Ten years of Blair the leader

TONY Blair tomorrow celebrates 10 years as Labour leader. Political Editor Graham Dines looks back at his achievements and his failures.IN 1994, Labour was gradually coming off its knees having been battered into virtual oblivion by Margaret Thatcher and a rampant Conservative Party.

TONY Blair tomorrow celebrates 10 years as Labour leader. Political Editor Graham Dines looks back at his achievements and his failures.

IN 1994, Labour was gradually coming off its knees having been battered into virtual oblivion by Margaret Thatcher and a rampant Conservative Party.

The Tories, fearing an unpopular Mrs T would drag them into the electoral mire, dumped her in favour of John Major. Even he managed to defeat Neil Kinnock at the 1992 General Election - but thanks to Labour dropping all its convictions and lurching to the right, it would be Major who would lead the Tories to their doom.

Labour replaced Kinnock with John Smith, whose untimely death was to lead to the New Labour project - a revolution designed to take the democratic left in the UK by the scruff of its neck and turn it into a party which despised the word socialist.


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The person Labour entrusted with leading it back into power was Tony Blair, and less then three years later he duly delivered a victory for "New" Labour. Gone were the "brothers" of working masses and pints of Newcastle Brown - Labour was now a meritocracy dressed in Armani suits and sipping chilled white wine and bottled French water.

Mr Blair's legacy to the Labour Party is to have transformed it into a slick election-winning machine. He abolished Clause IV of the party's constitution, which effectively called for the nationalisation of the central parts of the economy, and replaced it with a less contentious wish to spread equality of opportunity among the many, not the few.

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Gone were the days of the annual blood letting at the Labour Party conference. It has been replaced with a rally as turgid and anodyne as Communist Party gathering in the Central Europe of the 1960s and 70s.

Tony Blair's tenure of Downing Street and his leadership of the Labour Party will be defined by one word: Iraq.

His reputation will stand or fall on the long-term reaction to a conflict which the UK entered against massive public hostility and large sections of the Labour Party. He only carried the vote in the House of Commons thanks to the support of the Tories.

The Prime Minister believes the September 11 2001 attack on New York's twin towers changed everything in international relations and the domestic response to terror threats. His decision to stand "shoulder to shoulder" with US President George Bush - who is deeply unpopular with virtually all Labour supporters -changed everything in Mr Blair's relationship with his party and the people.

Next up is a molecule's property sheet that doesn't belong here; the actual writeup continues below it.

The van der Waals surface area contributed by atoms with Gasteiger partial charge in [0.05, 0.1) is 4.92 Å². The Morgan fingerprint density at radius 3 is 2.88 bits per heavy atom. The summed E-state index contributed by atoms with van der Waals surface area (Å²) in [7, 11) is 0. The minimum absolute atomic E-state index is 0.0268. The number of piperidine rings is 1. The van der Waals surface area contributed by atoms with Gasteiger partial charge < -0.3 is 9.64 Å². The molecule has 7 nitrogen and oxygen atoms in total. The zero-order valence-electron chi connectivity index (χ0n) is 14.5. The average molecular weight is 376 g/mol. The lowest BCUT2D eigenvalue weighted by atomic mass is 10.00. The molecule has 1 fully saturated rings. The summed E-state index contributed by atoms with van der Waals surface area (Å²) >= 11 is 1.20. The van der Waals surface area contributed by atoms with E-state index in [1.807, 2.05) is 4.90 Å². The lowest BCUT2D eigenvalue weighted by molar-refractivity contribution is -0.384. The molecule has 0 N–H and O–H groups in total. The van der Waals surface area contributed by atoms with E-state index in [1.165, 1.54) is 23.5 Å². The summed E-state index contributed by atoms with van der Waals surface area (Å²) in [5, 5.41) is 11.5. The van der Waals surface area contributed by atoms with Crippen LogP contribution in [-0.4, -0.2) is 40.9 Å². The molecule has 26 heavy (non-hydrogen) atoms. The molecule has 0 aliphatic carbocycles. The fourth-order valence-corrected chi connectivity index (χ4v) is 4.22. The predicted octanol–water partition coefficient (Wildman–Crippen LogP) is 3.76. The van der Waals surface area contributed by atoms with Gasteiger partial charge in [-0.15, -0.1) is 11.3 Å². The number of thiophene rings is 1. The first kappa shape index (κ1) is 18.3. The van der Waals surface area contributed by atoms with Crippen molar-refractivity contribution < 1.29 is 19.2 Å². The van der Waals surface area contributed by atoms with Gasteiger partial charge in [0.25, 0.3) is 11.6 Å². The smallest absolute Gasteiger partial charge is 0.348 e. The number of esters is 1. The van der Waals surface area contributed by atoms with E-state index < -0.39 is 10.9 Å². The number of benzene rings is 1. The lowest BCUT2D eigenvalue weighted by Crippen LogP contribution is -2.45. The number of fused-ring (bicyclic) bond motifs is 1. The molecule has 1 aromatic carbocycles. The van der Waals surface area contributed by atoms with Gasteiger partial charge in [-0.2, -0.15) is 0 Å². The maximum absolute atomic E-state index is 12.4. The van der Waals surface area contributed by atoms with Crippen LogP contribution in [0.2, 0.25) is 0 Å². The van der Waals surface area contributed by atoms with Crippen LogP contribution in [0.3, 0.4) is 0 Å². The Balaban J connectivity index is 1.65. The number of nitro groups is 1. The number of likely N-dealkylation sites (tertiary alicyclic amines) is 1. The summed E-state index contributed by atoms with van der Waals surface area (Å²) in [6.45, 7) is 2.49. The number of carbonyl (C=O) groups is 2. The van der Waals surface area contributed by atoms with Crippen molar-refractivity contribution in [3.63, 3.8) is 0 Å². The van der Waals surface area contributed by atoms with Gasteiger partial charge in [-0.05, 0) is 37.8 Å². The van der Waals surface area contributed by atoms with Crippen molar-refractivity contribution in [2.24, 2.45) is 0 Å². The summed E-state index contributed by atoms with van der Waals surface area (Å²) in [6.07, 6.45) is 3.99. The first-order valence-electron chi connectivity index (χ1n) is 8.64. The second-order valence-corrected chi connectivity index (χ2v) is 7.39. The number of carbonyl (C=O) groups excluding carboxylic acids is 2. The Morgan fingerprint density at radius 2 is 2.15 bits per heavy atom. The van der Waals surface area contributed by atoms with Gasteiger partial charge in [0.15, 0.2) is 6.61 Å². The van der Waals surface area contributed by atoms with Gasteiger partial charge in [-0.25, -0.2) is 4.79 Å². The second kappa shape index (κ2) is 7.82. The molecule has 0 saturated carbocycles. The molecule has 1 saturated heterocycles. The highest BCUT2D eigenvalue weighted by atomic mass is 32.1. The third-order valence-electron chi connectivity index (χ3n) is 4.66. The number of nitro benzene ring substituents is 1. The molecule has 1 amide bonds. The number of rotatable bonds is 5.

Sections of his party, already troubled by his courtship with successive American presidents and his interventionist foreign policy, now feel there are irreconcilable differences with their leader.

The death of weapons expert Dr David Kelly, named as the source of a controversial BBC broadcast claiming No 10 had "sexed up" a dossier on Iraq's weapons, saw disquiet over the war crystallise and Mr Blair looking a broken man.

Yet for all that, polls show that he is still seen as the man most likely to win the next General Election, both among Labour voters and the electorate at large.

He is still electable because of the continuing abject performance of the Conservatives under Michael Howard, their third leader since 1997.

through Mr Blair's leadership.

That electability is what king maker Peter Mandelson recognised when weighing up, after the death of John Smith in 1994, whether to back the Sedgefield MP or his rival Gordon Brown.

Mr Blair's relationship with Mr Brown, and the controversy over whether the two ever really had a deal for the Chancellor to take over in No 10, has been a running sore in his premiership.

It has provided fuel for both camps of supporters to manipulate headlines, although the two men insist in public that they have the strongest relationship seen for a century between the Prime Minister and a Chancellor.

Despite this, Labour looks poised for a third electoral success. Blair's achievements include massive investment in schools and hospitals, the virtual ending of child poverty, devolved government in Scotland and Wales, the Northern Ireland peace agreement, and intervention in Kosovo in 1999 to prevent the ethnic cleansing of ethnic Albanians by Slobodan Milosevic's Serb regime in Belgrade.

Tony Blair's premiership has not been all rosy. He is desperate to make Britain a major player in European affairs, but is stymied because Gordon Brown will not play ball over membership of the single currency.

The foot-and-mouth epidemic should have been handled better and then there were the rows over cronyism to Labour's big money donors.

The Blair era will not go on for ever. But as rumours fly on when he will quit, he insists publicly that he is "up for it" and looking forward to a third term in government.

But when he finally leaves Downing Street, it will be Iraq rather than the drive for social justice for which he will be remembered by future generations.

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